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418


NOTES AND QUERIES. [9 th s. ix. MAY 24, 1902.


encyclopaedic German - English dict^pnary, which was completed last year.

H. KREBS.

HARVEST BELL (9 th S. viii. 201, 308, 427 ; ix. 15, 231). Long ago in Swiss pedestrianism, in addition to the noonday village bell, I heard one rang one hour earlier. To my question as to the ground of this custom, it was answered that many women worked in the fields side by side with their husbands, and that it was necessary for them to go home an hour before noon for preparing the midday meal as well as to care for the children. JAMES D. BUTLER.

" GIGLET" (8 th S. viii. 271 ; ix. 114). The following extract from the criticism furnished in the Era of 12 April, by its Paris corre- spondent, of ' Gigolette,' an Ambigu drama, by MM. Pierre Decourcelle and Edrnond Tarbe, is a striking addition to what has already been written as to the meaning of the word giglet :

"An interesting melodrama, one of the best M. Decourcelle ever wrote, which obtained gi"eat popular favour when originally produced at the Ambigu nine or ten years ago, has been revived there with equal promise of success. Its title needs explanation, I should think, for English readers, and the task is both risky and unpalatable. Some dozen years ago the word was added to Parisian slang by a song that obtained popularity in the music-halls. It signifies a woman of the lowest class, one of those wretched beings who ply their miserable trade on our outer boulevards,


found in the following official advertisement, | issued in December, 1896 :

" Launceston Christmas Market. In consequence I f Christmas Day next falling on a Saturday, notice I 3 hereby given that the Launceston Christmas Market, which would otherwise be held on that day, will be held on Thursday, the 23rd day of December next. No alteration will be made in the I date of the Launceston Giglet's market, which will be held on Saturday, the 1st day of January, 1897. By order of the Town Council. C. H. Peter, Town Clerk."

ALFRED F. BOBBINS.

TENNIS : ORIGIN OF THE NAME (9 th S. ix. 27, 75, 153, 238, 272). If the O.H.G. tenni, modern German die Tenne, threshing - floor, had been taken over by Old French, it would have been organically changed ; besides, there is no indication of its existence there. And if it had been adopted from German at a much later period by the French without organic alteration, it ought to be shown, first, when and why this took place, that in Ger- many the word Tenne was ever connected with the game of tennis, and that the French made the acquaintance of the latter through their eastern neighbours.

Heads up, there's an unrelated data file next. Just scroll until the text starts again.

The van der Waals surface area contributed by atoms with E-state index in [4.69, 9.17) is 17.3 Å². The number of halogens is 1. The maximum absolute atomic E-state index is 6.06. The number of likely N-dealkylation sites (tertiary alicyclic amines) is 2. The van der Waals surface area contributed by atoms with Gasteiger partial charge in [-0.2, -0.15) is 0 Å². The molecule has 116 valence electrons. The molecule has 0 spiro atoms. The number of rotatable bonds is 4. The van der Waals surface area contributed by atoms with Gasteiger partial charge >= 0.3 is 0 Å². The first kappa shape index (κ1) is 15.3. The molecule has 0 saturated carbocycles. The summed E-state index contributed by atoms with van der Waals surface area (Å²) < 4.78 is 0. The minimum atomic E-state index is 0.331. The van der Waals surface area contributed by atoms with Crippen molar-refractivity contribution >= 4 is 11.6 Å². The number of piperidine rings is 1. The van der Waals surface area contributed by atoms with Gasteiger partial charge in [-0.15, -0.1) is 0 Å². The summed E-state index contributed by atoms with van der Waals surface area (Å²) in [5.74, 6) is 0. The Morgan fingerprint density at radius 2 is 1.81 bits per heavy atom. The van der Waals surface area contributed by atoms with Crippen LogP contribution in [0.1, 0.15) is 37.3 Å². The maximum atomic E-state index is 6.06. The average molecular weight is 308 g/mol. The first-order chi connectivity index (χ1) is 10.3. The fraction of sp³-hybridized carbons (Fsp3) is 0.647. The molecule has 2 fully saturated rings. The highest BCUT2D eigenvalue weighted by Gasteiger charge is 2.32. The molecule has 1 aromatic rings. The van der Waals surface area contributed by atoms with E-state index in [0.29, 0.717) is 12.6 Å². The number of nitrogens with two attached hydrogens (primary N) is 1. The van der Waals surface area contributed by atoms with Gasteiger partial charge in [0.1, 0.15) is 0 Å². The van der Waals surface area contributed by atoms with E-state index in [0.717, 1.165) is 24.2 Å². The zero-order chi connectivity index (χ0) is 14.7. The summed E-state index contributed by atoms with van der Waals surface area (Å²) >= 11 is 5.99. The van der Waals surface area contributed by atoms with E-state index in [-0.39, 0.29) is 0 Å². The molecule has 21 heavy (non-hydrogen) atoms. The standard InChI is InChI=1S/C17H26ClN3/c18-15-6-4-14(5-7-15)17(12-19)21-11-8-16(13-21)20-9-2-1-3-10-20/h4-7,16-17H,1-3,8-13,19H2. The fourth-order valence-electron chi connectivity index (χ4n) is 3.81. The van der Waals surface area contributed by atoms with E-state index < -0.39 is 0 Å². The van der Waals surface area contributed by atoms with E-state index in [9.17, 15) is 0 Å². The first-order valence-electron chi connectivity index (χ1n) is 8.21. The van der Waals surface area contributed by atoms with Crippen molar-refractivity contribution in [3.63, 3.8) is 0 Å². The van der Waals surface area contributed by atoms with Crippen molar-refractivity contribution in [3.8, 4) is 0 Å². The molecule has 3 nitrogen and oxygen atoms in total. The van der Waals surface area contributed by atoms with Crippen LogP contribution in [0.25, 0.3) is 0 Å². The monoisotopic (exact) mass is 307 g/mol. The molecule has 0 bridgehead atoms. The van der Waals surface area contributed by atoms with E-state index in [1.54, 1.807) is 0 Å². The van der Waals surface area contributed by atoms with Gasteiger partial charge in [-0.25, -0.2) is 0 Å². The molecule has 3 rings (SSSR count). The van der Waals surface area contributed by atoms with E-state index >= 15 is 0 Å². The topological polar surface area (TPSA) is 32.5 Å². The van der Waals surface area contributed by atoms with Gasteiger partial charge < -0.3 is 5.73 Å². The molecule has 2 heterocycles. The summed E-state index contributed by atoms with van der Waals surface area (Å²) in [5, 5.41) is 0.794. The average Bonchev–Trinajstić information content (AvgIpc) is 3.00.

MR. JULIAN MARSHALL is not right in his statement that the word tenez never meant and never means " take it." He need only take up Littre's great dictionary ; this is what he will find under tenir, 1, p. 2181, second column :

Absolument. Tiens, tenez, prend, prenez. 'Tiens,


under the cegis of a protector or 'bully,' who lives on the unfortunate creature's earnings, and wallops her into the bargain. He is a gigolo, she a gigolette. When the piece first appeared a discussion was opened in one of the Paris papers regarding the etymology of the word, and its origin seems to date back much further than the song which brought it into common use. The reader has only to take up his English dictionary, however, and he will dis- cover it there as 'giglot,' derived from 'gigtrle,' while Shakespearian scholars may remember that the immortal bard used it occasionally. In ' Cym- beline' (Act III. scene i.) we find the Queen exclaiming : ' The famed Cassibelan, who was once at point giglot fortune ! to master Caesar's sword'; in ' 1 King Henry IV.' (Act IV. scene vii.) John Talbot tells Joan of Arc that he ' was not born to be the pillage of a giglot wench ' ; and in 'Measure for Measure' (Act V. scene i.) Escalus says, 'Away with those giglots,' alluding to Mariana and Isabella, who, by-the-by, were nothing of the sort. Everything is to be found in Shakespeare, as we know, but who could have dreamt of his supplying titles for cafe-concert ditties and Ambigu melodramas, as seems to have been really the case in the present instance?"

The word, of course, is still used in some parts of this country as signifying young people in general and female farm-servants in particular ; and its employment by the town clerk of a municipal body is to be


voila de quoi vaincre ettaureaux et gens d'armes.' Corneille, ' Toison d'Or,' iv. 4. ' Tenez, lui dit-il, votre anneau.' Fenelon, t. xix. p. 29, ' Rosimond et Bra- minte.' H s'emploie aussi a une personne que Ton frappe, qui suoit quelque mauvais traitement. ' Tiens, tiens, voila le coup que je t'ai reserve.' Racine, ' Andromaque,' v. 5.

And this meaning tiens, tenez, have kept ; you may hear it used every day for voila, prends, prenez. With this I do not intend to say, of course, that modern French tennis- players employ it when serving a ball.

G. KRUEGER.


his


NOTES ON BOOKS, &c.

The Mystery of William Shakespeare. By

Honour Judge Webb. (Longmans & Co.) IT is narrated concerning some humourist that, weary of the discussion concerning the authorship of the plays attributed to Shakespeare, he declared that he had come to the conclusion that they were not written by William Shakespeare, but by another man of the same name living in the same epoch. So strangely does "the whirligig of time" bring " in his revenges " that the jeu d' esprit of yesterday is the sober argument of to-day. In a book which he qualifies as " a summary of evidence," and in which he treats with respect his immediate pre-